Variations on a Summer Day & Piano Quartet – Open G Records
San Francisco Chronicle
Stylistic versatility can sometimes be a mixed blessing for a composer, but Harold Meltzer puts it to wonderful use in the song cycle that takes up most of this enchanting and unpredictable new release. In setting Wallace Stevens’ “Variations on a Summer Day,” Meltzer tackles a 20-stanza skein of sensory evocations, memories and ruminations that skitter this way and that, and his writing for chamber group and soprano is vividly responsive. Each strophe creates a distinctive sound world on the fly — now fiercely dissonant, now languid and sweet-toned — and the piece moves from one to the next with quicksilver elusiveness. Anchoring the proceedings are Meltzer’s sure-footed harmonic palette and the subtle eloquence of Abigail Fischer’s singing, which seems to dart over and under Stevens’ words, illuminating them from within. Meltzer’s Piano Quartet, which alternates between prickly pointillism and full-voiced lyricism, makes an inviting curtain-raiser.
Gapplegate Classical-Modern Music Review
I have had the pleasure of encountering the music of Harold Meltzer via a harpsichord work in an anthology.of harpsichord music I covered here some time ago (you can look it up by typing Meltzer in the search box at the top) and, most importantly, I reviewed his Naxos CD in 2010, which I loved (see the Gapplegate Music Review article of November 19, 2010 for that). Now it is time to turn to the new CD at hand, Meltzer’s Variations on a Summer Day & Piano Quartet (open g records).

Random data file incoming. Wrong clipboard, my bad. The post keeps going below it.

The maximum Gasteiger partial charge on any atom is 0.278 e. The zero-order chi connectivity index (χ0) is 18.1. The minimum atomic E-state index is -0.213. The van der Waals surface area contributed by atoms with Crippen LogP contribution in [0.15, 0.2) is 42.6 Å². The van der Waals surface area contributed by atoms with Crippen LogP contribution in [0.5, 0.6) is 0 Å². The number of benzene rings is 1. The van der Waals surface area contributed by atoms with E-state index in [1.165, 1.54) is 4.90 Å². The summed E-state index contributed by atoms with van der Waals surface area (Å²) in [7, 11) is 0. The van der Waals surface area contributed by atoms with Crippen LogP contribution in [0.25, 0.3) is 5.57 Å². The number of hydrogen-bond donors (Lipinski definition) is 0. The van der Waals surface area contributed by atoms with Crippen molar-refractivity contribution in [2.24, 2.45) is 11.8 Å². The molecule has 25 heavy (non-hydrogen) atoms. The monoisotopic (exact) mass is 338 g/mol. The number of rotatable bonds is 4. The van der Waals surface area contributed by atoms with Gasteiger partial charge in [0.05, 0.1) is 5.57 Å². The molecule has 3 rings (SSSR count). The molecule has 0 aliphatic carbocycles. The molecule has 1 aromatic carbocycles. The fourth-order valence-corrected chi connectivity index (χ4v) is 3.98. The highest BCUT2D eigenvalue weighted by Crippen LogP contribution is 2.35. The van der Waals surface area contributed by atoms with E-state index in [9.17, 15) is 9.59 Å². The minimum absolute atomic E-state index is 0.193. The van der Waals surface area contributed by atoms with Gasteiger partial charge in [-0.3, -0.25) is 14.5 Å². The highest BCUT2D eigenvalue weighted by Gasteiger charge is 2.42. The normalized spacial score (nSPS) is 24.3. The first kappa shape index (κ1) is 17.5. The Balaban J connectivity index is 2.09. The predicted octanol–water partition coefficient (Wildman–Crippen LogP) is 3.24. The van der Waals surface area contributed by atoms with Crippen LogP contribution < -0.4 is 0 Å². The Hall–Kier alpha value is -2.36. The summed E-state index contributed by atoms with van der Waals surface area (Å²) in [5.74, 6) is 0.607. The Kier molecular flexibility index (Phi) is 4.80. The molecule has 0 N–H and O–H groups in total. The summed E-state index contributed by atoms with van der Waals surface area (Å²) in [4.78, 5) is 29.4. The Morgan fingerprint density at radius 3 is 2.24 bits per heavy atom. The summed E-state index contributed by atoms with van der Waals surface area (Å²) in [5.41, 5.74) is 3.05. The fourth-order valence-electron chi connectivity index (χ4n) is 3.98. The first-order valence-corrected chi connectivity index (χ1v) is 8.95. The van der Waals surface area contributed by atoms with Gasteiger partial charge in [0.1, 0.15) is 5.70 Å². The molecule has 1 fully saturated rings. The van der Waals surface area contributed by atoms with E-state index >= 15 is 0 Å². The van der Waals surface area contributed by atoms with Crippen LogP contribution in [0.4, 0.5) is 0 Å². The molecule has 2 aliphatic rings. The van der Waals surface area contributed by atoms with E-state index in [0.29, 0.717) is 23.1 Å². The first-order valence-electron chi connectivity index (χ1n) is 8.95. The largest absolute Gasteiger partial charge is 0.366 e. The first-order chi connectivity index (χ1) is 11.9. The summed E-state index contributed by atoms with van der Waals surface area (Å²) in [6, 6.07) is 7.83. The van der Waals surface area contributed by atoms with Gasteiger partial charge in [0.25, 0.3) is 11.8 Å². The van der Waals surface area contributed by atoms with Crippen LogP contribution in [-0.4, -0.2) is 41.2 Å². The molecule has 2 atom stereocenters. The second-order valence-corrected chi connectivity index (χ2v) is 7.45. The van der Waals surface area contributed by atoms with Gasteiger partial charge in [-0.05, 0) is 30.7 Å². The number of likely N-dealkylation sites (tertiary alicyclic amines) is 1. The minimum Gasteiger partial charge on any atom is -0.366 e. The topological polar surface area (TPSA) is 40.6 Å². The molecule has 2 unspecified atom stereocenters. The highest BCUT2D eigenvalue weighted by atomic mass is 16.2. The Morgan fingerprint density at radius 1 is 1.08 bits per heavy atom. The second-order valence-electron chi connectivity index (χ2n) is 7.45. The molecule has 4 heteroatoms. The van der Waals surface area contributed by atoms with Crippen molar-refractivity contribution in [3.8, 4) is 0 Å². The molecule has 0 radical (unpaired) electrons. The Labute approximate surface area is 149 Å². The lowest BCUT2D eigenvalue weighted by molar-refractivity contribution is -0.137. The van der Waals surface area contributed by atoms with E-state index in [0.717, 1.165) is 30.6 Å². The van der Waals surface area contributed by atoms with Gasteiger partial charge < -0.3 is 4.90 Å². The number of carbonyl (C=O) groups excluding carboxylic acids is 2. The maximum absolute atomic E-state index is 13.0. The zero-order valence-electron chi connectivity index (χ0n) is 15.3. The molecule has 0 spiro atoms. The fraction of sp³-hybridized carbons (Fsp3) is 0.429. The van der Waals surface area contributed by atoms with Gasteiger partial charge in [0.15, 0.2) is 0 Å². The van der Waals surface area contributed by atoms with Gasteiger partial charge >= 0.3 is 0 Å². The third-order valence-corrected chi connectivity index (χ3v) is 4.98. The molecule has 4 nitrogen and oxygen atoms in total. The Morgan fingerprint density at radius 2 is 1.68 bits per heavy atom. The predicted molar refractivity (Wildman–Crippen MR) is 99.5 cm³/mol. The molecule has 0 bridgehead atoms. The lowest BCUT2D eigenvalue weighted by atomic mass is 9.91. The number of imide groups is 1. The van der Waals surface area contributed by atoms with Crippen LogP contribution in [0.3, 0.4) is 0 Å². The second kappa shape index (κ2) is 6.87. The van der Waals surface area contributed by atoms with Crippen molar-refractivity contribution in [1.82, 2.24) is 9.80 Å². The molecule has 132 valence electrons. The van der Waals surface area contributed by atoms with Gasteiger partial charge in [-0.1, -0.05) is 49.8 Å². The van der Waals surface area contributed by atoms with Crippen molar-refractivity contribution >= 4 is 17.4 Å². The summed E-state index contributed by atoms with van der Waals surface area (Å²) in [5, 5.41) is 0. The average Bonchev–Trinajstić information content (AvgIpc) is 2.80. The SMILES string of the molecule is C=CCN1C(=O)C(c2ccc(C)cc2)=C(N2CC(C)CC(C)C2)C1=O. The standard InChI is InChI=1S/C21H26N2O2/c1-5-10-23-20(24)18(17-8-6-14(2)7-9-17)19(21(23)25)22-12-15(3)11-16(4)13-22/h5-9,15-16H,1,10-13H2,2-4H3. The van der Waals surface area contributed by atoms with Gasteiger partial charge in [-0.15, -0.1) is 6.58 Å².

The liner notes to the album sum up the composer’s recent development. Andrew Waggoner makes note of Meltzer’s 2007-08 Brion (on the Naxos release I reviewed, see above) as the culmination of the influence of Stravinsky and Donatoni. The later works heard here, Waggoner continues, move in a more individual direction at the same time as they tip the hat to the Pastoral American composers of the ’30s and ’40s of last century, and also make a connection with Copland’s beautiful “Piano Variations” and too his “Piano Quartet.”
All this does not contradict what I hear in this music. I must admit I am not so familiar with Donatoni. Nevertheless I hear the other influences mentioned without there being a derivation. These works bask in their originality at the same time as they offer a lively, lyrical and cogently Neo-Pastoral way ahead if you will.
Both works are substantial and have a winning aura about them. The “Piano Quartet” has none of the heavy romantic Germanicism of Pre-Modern chamber music. It is agile and light of foot, with lots of unexpected twists and lovely turns within a forward momentum.
“Variations on a Summer Day” brings in a central solo soprano part interpreted sturdily by Abigail Fischer. It all glows with a lazy summer sun ahead and the nine-piece chamber mini-orchestra scores with some truly special notefull-orchestrational tone paintings.
There is, then, some very welcome breeze freshening– there is a refreshing and beautifully Modern music lyricism on display in this album. Harold Meltzer is a phenomenon. The disk shows us how that is! Wonderful.